Positioning has become a lost art in recent years. Brought to the forefront back in 2001, this approach to differentiation is in desperate need of a comeback.

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November 22, 2020 3 min read

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There was a great book published back in 2001 called Positioning by Al Ries and Jack Trout. It emphasized the importance and impact of companies taking a unique position in the market, albeit through now outdated examples. The principles of this idea have gotten lost over the years, and the time is ripe to bring the concept back.

Positioning isn’t lost at a product level, where product management teams are perpetually seeking new ways to differentiate their offering with new features, but positioning at a company-level is much less prevalent. Take, for example, financial institutions. There may be a small group of organizations that have a unique position in the market, but most banks and credit unions share the same set of core messages. We’re trustworthy. We’re community-focused. We’re people-focused. And oh yeah, we have great rates.

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Positioning is the process of how to best communicate your organization’s unique attributes to your target customers based on their needs and to counter competitive pressures. It’s carefully crafted key messages and actions that build a distinct and differentiated brand. In short, effective positioning ensures that marketing messages help you clearly stand out, resonate with target consumers and compel them to take action. If you’re not standing out, you’re not positioning.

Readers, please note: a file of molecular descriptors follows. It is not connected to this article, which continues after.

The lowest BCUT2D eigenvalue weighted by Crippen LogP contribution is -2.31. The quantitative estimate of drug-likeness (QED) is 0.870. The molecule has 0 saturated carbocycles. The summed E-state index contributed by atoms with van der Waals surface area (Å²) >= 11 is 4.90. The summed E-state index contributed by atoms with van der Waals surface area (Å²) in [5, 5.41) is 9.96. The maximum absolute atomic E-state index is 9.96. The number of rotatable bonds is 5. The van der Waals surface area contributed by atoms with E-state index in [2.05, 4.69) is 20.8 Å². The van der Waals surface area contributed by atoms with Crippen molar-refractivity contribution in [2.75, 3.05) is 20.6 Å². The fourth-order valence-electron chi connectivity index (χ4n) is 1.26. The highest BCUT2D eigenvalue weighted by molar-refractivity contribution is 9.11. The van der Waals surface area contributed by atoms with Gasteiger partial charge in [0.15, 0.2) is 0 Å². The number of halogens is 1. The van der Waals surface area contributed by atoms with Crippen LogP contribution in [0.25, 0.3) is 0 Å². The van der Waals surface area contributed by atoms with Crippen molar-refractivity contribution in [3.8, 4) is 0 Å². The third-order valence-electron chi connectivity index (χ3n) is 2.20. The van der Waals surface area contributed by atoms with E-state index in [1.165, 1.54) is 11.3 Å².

It’s not an easy task. These days, many organizations lack the insight, drive and capability to effectively position their company. In the spirit of making safe decisions, many organizations follow what they deem as “successful competitors,” copying their key messages and offerings. Alternatively, some organizations get mired in their own internal perceptions and set their sights on emphasizing broad and generic differentiators, such as “customer-focused.”

The problem is, this isn’t positioning. Let’s take the “customer-focused” example. How are you different from your competitors in this regard? Do you believe and reinforce that you are just better than them? What does this really mean? On the other side of the coin, what competitors are stating they aren’t focused on the customer? At the end of the day, this message is simply a belief and leaves any positioning proof-points on the table.

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If the organization is truly all about customers, what actions and strategies are you taking which illustrate this mindset? Which of those actions are distinctly different? If you greet your customers by name when they come through your door, this might be nice, but sending a personal note and a grocery store gift certificate when your customer has a major life change (i.e., death in the family, moving, job loss, etc.) is what carries weight. How you translate your words to action is where positioning becomes truly impactful.

It’s time for companies to reexamine their brands and reassess how they are creating a unique market position. This not only helps provide direction to your organization’s culture and strategy but also increases the effectiveness of your marketing efforts. By having a clear positioning strategy, marketing messaging gains more impact through relevance, resonance, and most importantly, recognition. If we want to cut through the noise and grow our organizations in a way that fosters deeper customer connections, it all begins with having the confidence to take a position.

This article is from Entrepreneur.com

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